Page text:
Parents, teachers should be tackling student unhappiness


In Jay, as in many towns, students are regularly surveyed on all kinds of social issues. It’s important to peek into their world so we can better spot trouble as it unfolds.

In a study released last week, 92 percent of Jay elementary students say they enjoy going to school; 8 percent do not. In the middle school, 76 percent say they like going to school. By the time they get to high school, only 47 percent of students like school; 52 percent do not.

That’s a discouraging trend that is not unique to Jay.

Comparing Maine to national figures, we have teens dropping out of school at faster rates than the norm and fewer of them are working once they leave school.

The easy answer is that school gets tougher as expectations rise, but the reality is that these kids are unhappy for lots of reasons beyond homework and group projects.

Adolescence is tough, even for the more resilient children. It’s a confusing, confounding time when students are easily swayed by peers, for the good and bad.

The same Jay survey noting happiness with school also reveals that by the time Jay children are in high school, 61 percent of them believe their peers are having problems with drugs and alcohol. While a significant drop from the 66 percent figure teens reported last year, it’s still much too high for comfort.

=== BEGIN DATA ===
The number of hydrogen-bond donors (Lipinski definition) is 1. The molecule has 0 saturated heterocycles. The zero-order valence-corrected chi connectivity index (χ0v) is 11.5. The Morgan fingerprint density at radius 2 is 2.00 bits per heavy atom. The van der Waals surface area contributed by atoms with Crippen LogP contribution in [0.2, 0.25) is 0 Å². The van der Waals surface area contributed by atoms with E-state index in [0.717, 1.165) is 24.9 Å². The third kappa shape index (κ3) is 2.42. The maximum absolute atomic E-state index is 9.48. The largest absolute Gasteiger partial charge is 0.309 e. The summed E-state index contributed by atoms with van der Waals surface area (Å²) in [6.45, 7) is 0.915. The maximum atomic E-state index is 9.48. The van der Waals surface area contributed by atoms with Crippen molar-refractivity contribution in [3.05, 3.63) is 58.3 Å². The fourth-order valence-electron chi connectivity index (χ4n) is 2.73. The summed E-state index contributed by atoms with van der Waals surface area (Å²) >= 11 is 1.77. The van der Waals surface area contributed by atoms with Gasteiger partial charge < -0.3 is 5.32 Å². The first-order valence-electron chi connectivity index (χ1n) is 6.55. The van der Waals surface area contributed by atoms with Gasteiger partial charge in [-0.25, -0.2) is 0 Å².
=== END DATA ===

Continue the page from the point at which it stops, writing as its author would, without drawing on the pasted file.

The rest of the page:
Several years ago, in Shapleigh, middle school parents gathered for a Parent-Teacher Association-sponsored meeting to talk about the results of the annual Maine Youth Drug and Alcohol Use Survey. That survey, which students take anonymously, shocked parents with the number of students who admitted to smoking, drinking and using hard drugs in the previous 30 days.

If we look closer to home, about 30 percent of 7th-graders in Oxford County reported using alcohol in 2004; 18 percent are smokers and 12 percent have used inhalants. In Franklin County, the numbers are just about the same and, in Androscoggin County, the numbers are noticeably higher.

For a complete picture, log on to:

Shapleigh has the right idea. What better venue to talk about students and their habits and happiness than at a PTA meeting?

The stated mission of PTAs is to promote children’s welfare, help parents with skills they need to deal with their children and to encourage parents to get involved in schools. What usually happens, though, is PTAs focus on raising money for playgrounds and other amenities and they never talk about what can really help their children: keeping them sober and smoke-free. If we do that, we will have happier children.

We encourage PTA members to research the drug and alcohol use statistics in their schools and use those frightening numbers to mobilize their communities to figure out if unhappy students are resorting to drugs, or student use of drugs is making them unhappy. For each community, the answer is likely different. But, without exploring the problem we will never stumble on a solution and our children will continue to grow increasingly unhappy between that first giddy day in kindergarten and their high school graduation, if they even get that far.